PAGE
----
To others, the dimming of Mr. Libeskind's glow is inevitable, a function of both a culture with a short attention span and the proper progression from overall design to individual detail. If there is less excitement about the design for the World Trade Center now than there once was, said Frederic M. Bell, the executive director of the American Institute of Architects' New York Chapter, it is "not through any diminishment of respect" for Mr. Libeskind. "When the actual buildings get designed, they supplant the drawings of what they might look like with what they will look like, and that's natural."
For his part, Mr. Libeskind is resolutely positive about the changes he and his master plan have been through. "With each new piece, something good has happened to the plan," he said. "It's an amplification and an accomplishment of the fundamental ideas of the site and in many cases it's an improvement."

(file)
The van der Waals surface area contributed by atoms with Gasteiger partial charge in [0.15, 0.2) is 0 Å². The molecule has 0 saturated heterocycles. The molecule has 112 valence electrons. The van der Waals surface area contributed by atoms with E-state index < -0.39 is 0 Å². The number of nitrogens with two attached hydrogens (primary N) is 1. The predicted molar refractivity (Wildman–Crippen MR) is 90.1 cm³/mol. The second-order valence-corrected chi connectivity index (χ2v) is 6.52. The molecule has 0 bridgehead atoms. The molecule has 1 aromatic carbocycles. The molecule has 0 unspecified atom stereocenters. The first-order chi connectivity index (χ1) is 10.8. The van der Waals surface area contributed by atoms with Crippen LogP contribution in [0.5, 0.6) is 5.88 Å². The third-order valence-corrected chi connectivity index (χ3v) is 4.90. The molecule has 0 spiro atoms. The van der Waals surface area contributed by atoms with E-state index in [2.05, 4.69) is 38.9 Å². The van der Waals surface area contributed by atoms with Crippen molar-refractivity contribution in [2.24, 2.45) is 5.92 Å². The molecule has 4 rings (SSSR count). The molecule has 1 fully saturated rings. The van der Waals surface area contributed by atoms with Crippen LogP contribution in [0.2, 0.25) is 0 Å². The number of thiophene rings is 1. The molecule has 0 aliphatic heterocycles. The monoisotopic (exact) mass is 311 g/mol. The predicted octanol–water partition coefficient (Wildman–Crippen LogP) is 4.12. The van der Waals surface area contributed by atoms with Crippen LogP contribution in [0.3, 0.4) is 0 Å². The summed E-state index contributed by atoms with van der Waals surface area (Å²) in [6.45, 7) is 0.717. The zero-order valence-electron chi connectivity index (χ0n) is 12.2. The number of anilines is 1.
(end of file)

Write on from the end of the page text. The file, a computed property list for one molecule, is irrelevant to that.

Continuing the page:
"I don't approach this as my plan," he continued. "It's the plan of New York. That's why the plan won, because it's very practical." He added: "True art, you have to work with business. We are living in a market economy."
The once feisty architect seems to have concluded that it is easier to work within the system than to fight it. Whatever the case, he is already reaping the benefits of his newfound prominence, having been asked to build several skyscrapers in Europe. And perhaps whether Mr. Libeskind proves to be the most influential designer of ground zero doesn't really matter; he was the first, and first impressions count for a lot.
"He provided the vision," Mr. Rampe of the development corporation said. "Has that vision changed? Sure. But he allowed us to see our way out of the darkness of Sept. 11 and to figure out what to do with the site."